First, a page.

Automated objective information specific to half-pipe snowboarding has now been made available with micro-technology and signal processing techniques. In consultation with the practice community this has been introduced into training and competition in Australia. It is understood that any integration of technology into elite sport can effect change beyond the original purpose and can often generate unintended consequences. We have therefore evaluated the perceptions of key members of the elite half-pipe snowboard community in regards to how emerging technology could interface with the sport. Data were collected via semi-structured, open ended interviews with 16 international, elite-level half-pipe snowboard competition judges. This study revealed 8 dimensions and 42 sub-dimensions related to the community’s perceptions to 5 major themes that emerged during interviews. The major themes included: 1. Snowboarding’s Underlying Cultural Ethos 2. Snowboarding’s Underlying Self-Annihilating Teleology 3. Technological Objectivity 4. Concept Management 5. Coveted Future Directions. There was dominant perception that an underlying self-annihilating teleology could exist within competitive half-pipe snowboarding. This was believed however to pose a distant threat on judging protocols to reliably assess performance. Judges sampled in this study were largely in favour of using automated objectivity to enhance the judging process however, with a number of caveats. Most importantly that objective information is to be used as a judging aid and not for automatic generation of scores. This would address the most prevalent concern that integrating any automated objectivity into snowboarding could potentially remove freedom of expression and the opportunity to showcase athletic individuality – traits valued by the practice community. Our data highlight that successful implementation of emerging technologies in sport will be not be based on the type of technology developed but instead by the integration process which must feature a large element of control imparted to the key players within the sport.  Read Full Paper …

img_87986.  Fusion of Technological Objectivity into the Underlying Anarchy of Elite Snowboarding - Insights from the Australian National Snowboard Coach. 

Harding JW, James DA. Fusion of Technological Objectivity into the Underlying Anarchy of Elite Snowboarding - Insights from the Australian National Snowboard Coach. Sports Technology 2008; 1 (6), 239 – 248.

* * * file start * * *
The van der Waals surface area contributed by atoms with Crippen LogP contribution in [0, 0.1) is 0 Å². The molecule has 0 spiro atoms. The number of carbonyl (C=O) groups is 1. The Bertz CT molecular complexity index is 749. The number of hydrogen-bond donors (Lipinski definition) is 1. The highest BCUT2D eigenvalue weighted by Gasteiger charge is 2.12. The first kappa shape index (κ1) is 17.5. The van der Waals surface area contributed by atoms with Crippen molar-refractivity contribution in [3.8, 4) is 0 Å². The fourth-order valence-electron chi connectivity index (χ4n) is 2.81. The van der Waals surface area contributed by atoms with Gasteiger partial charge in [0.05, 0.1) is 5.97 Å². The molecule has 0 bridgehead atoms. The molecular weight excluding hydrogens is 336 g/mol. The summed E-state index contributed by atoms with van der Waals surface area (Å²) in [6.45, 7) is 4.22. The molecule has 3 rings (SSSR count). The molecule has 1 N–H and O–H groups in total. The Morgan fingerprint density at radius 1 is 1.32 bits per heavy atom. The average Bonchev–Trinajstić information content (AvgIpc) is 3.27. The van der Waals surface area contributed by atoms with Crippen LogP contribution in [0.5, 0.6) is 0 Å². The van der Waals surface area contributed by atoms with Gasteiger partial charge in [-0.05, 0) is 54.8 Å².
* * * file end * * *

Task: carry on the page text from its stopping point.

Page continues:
This interview was focussed upon gaining practice community insight into the potential of micro-technology and subsequent automated objectivity to assist coaches and competition judges with performance assessment during elite half-pipe snowboarding. The sport of half-pipe snowboarding has however traditionally assessed performance during training, free riding and competition by purely subjective measures and until recently has had very little to do with sport science and the focus of objectifying performance parameters associated with rigorous scientific inquiry.  The authors have previously shown there is a strong relationship between objective key performance variables such as air-time and degree of rotation (assessed using video based analysis) and an athletes’ subjectively judged score during elite half-pipe snowboarding competitions. Video based analysis however requires labour intensive manual post processing of data and is associated with a large time delay in information feedback.  As such it is theorised to have limited potential for the feedback of objective information to snowboard athletes, coaches, and judges.  The authors have therefore worked alongside numerous collaborators from the Australian Institute of Sport (AIS), the Olympic Winter Institute of Australia (OWIA), Griffith University (GU) and Catapult Innovations to develop a system of automated objectivity based on tri-axial accelerometers and tri-axial rate gyroscopes that can calculate air-time and degree of rotation during half-pipe snowboard runs.  The concept was originally focussed on enhancing current training protocols but has also shown potential to support judges in assessing athletic performance during elite half-pipe snowboard competition.  Although there is a potential benefit to using systems of automated objectivity within the sport of snowboarding there are also potential drawbacks associated with objectifying a sport that prides itself on providing a platform that allows freedom of expression and the capacity to showcase athletic individuality.  It is believed that the integration of any form of objectivity into a sport such as half-pipe snowboarding should be conducted whilst allowing key practice community members control over the overall direction.  This 45-minute interview was conducted by Jason Harding (AIS sport scientist) with Ben Wordsworth (the Australian national snowboard coach currently affiliated with the Olympic Winter Institute of Australia) in between surfs at Manly Beach NSW Australia on Wednesday 1st October 2008.  Read Full Paper …

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  1. Pingback: Snowboard Community Opinion Articles Out Now! :: Anarchist Athlete